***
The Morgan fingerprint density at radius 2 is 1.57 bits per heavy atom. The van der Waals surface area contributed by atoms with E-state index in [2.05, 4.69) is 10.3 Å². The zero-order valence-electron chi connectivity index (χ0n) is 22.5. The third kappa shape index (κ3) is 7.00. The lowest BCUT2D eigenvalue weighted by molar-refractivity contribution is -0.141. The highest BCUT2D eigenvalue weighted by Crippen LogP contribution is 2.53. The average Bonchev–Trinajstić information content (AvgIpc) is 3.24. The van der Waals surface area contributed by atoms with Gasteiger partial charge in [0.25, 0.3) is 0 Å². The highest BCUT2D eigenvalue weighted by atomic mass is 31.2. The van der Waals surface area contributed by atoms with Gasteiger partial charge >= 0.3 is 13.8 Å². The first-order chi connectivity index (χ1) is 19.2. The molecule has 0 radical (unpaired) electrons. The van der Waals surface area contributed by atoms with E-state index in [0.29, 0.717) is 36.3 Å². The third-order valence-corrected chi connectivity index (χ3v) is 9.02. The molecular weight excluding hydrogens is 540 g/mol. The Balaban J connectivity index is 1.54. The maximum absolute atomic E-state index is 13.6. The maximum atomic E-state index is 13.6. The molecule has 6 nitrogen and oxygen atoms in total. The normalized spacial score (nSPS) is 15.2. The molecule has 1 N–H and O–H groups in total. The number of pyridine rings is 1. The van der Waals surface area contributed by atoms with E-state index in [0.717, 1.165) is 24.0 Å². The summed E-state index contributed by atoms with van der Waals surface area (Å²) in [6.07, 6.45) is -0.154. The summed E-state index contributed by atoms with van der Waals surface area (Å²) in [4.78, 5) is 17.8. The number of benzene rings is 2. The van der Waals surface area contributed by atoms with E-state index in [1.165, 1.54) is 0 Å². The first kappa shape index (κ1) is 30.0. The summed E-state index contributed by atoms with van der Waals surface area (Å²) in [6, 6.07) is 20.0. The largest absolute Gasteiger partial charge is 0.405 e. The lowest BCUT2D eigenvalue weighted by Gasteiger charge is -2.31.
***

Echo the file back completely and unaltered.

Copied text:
The Morgan fingerprint density at radius 2 is 1.57 bits per heavy atom. The van der Waals surface area contributed by atoms with E-state index in [2.05, 4.69) is 10.3 Å². The zero-order valence-electron chi connectivity index (χ0n) is 22.5. The third kappa shape index (κ3) is 7.00. The lowest BCUT2D eigenvalue weighted by molar-refractivity contribution is -0.141. The highest BCUT2D eigenvalue weighted by Crippen LogP contribution is 2.53. The average Bonchev–Trinajstić information content (AvgIpc) is 3.24. The van der Waals surface area contributed by atoms with Gasteiger partial charge in [0.25, 0.3) is 0 Å². The highest BCUT2D eigenvalue weighted by atomic mass is 31.2. The van der Waals surface area contributed by atoms with Gasteiger partial charge >= 0.3 is 13.8 Å². The first-order chi connectivity index (χ1) is 19.2. The molecule has 0 radical (unpaired) electrons. The van der Waals surface area contributed by atoms with E-state index in [0.29, 0.717) is 36.3 Å². The third-order valence-corrected chi connectivity index (χ3v) is 9.02. The molecular weight excluding hydrogens is 540 g/mol. The Balaban J connectivity index is 1.54. The maximum absolute atomic E-state index is 13.6. The maximum atomic E-state index is 13.6. The molecule has 6 nitrogen and oxygen atoms in total. The normalized spacial score (nSPS) is 15.2. The molecule has 1 N–H and O–H groups in total. The number of pyridine rings is 1. The van der Waals surface area contributed by atoms with E-state index in [0.717, 1.165) is 24.0 Å². The summed E-state index contributed by atoms with van der Waals surface area (Å²) in [6.07, 6.45) is -0.154. The summed E-state index contributed by atoms with van der Waals surface area (Å²) in [4.78, 5) is 17.8. The number of benzene rings is 2. The van der Waals surface area contributed by atoms with E-state index in [1.165, 1.54) is 0 Å². The first kappa shape index (κ1) is 30.0. The summed E-state index contributed by atoms with van der Waals surface area (Å²) in [6, 6.07) is 20.0. The largest absolute Gasteiger partial charge is 0.405 e. The lowest BCUT2D eigenvalue weighted by Gasteiger charge is -2.31.